By Elaine Hargrove-Simon
Even though alleged terrorist Zacarias Moussaoui has himself requested cameras at his conspiracy trial, U.S. District Court Judge Leonie Brinkema (E.D. Va.) on January 18, 2002 denied the motion of the Courtroom Television Network (Court TV) to broadcast the pretrial and trial proceedings. Brinkema cited both federal and local rules (see Federal Rule of Criminal Procedure 53, and Local Rule 83.2 (a)) as grounds for her ruling. Both rules prohibit taking photographs in or transmitting radio and television broadcasts from the federal criminal courtrooms.
Joined by C-SPAN Networks, Court TV had filed the motion in the hopes that Brinkema would find that the rules violated the constitutional rights of the public as well as those of the broadcast media. Five other media companies, together with the Reporters Committee for Freedom of the Press, filed an amicus brief supporting some form of electronic access. Lee Levine, who delivered the 2001 Silha Lecture, argued on behalf of the media.
In addition to finding that the federal and local rules did not violate First Amendment rights, Brinkema stated that "any societal benefits from photographing and broadcasting these proceedings are heavily outweighed by the significant dangers worldwide broadcasting of this trial would pose to the orderly and secure administration of justice."
Although the Supreme Court has never had occasion to consider the constitutionality of Federal Rule 53, Brinkema said that the Fifth, Sixth, Seventh and Eleventh Circuits have found Rule 53 to be constitutional. She concluded that the First Amendment does not give the media a right to televise, record or otherwise broadcast federal criminal trial proceedings. Although the public certainly has a right of access to observe trial proceedings, Brinkema agreed with the decision in Westmoreland v. Columbia Broadcasting Systems, Inc., (752 F.2d 16 (2nd Cir. 1984)), that "there is a long leap. . . between a public right under the First Amendment to attend and a public right to see a given trial televised." She said that the public's right of access is satisfied when some members of both the public and the media are able to attend the trial and report what they observed. An audio-visual feed will also be provided to a nearby courtroom, increasing seating capacity by 200. Half the seats will be available to the general public, and half to the media. Brinkema said that the constitutional requirements of openness and accessibility will have been met by these accommodations.
Attorneys for the media argued that prohibiting television cameras in the courtroom discriminated against the electronic media, likening the video camera to the sketch artist's pencil and drawing pad or to a reporter's pen and paper. But Brinkema said that print reporters are also required to leave behind their electronic devices, such as laptop computers and cell phones.
Brinkema further stated that the right of public access is itself not absolute, and that there are other rights and concerns to bear in mind. The defendant has a right to a fair trial; the secrecy of Grand Jury proceedings must be preserved; and the security of witnesses needs to be considered, as well as that of other trial participants. The integrity of the fact-finding process also must be maintained. Although media attorneys argued that televising the trial would enable the public at large to view the trial and thereby serve as a check on the judicial process, Brinkema maintained that opening the trial proceedings to a larger portion of the public would not enhance such judicial checks in proportion to the size of the audience observing it.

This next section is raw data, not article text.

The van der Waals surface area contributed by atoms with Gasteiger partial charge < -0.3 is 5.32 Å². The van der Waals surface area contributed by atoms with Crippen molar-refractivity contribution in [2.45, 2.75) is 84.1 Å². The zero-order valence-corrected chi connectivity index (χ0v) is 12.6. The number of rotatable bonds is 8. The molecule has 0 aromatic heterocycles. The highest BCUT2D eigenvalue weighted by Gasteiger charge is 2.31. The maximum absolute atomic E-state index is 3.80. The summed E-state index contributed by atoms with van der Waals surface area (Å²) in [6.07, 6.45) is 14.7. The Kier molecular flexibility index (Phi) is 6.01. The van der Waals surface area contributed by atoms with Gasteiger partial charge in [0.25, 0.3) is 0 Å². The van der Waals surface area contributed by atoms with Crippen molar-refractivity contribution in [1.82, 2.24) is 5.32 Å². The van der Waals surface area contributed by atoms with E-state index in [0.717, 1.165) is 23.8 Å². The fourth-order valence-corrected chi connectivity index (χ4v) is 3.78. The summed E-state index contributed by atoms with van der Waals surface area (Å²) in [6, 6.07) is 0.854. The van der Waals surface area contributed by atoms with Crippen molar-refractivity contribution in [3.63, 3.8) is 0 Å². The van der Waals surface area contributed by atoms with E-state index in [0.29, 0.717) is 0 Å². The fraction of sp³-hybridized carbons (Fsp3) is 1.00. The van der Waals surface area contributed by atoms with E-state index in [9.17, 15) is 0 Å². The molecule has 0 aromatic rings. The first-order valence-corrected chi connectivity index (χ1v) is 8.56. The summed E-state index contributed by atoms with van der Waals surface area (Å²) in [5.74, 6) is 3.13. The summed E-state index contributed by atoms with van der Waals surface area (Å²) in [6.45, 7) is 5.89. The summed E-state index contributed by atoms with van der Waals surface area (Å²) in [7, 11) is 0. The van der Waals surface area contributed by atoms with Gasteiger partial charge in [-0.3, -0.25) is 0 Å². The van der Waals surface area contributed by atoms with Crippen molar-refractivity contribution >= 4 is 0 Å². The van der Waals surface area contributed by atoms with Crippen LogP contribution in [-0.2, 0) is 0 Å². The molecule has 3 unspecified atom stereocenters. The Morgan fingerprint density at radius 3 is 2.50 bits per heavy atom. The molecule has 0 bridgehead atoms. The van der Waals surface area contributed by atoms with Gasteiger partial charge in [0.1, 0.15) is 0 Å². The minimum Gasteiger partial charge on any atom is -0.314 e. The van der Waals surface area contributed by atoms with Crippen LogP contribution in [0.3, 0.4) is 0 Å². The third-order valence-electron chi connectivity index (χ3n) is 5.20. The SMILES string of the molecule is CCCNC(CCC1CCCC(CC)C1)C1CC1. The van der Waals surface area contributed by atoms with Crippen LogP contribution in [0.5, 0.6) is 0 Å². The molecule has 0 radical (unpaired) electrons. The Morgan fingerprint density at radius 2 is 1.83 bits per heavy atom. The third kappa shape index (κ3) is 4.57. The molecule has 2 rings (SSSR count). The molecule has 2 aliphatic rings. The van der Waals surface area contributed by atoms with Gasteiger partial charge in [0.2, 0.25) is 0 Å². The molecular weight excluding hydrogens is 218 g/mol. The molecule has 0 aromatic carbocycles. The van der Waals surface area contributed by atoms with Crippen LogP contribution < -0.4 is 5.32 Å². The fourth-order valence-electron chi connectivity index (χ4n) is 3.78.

Brinkema agreed with the media that technology has made televising the trial less disruptive, because cameras are smaller and less obtrusive. But she added that while technology has been simplified, participants' faces and testimony can still appear on television and the Internet and "be forever publicly known and available to anyone in the world." Such exposure would be intimidating, and would hamper the proceedings. Furthermore, the images of law and court officials could jeopardize their personal safety, and would end the careers of those working undercover. Even though the media have offered to mask the faces of witnesses, Brinkema said that accidents happen, and that there might be moments when, due to simple human error, the masking might not occur, thus compromising the safety of the person. The risk was simply too great.
Finally, Brinkema said that she is reluctant to permit the broadcasting of proceedings because participants could be tempted to engage in showmanship. Moussaoui's actions thus far in the proceedings, such as refusing to stand when the judge entered the courtroom, and refusing to file a plea, have already indicated that his behavior may be "unorthodox and unpredictable."
On January 23, it was announced that Court TV would not appeal Brinkema's decision but will instead support legislation currently in Congress that would allow cameras in federal courtrooms.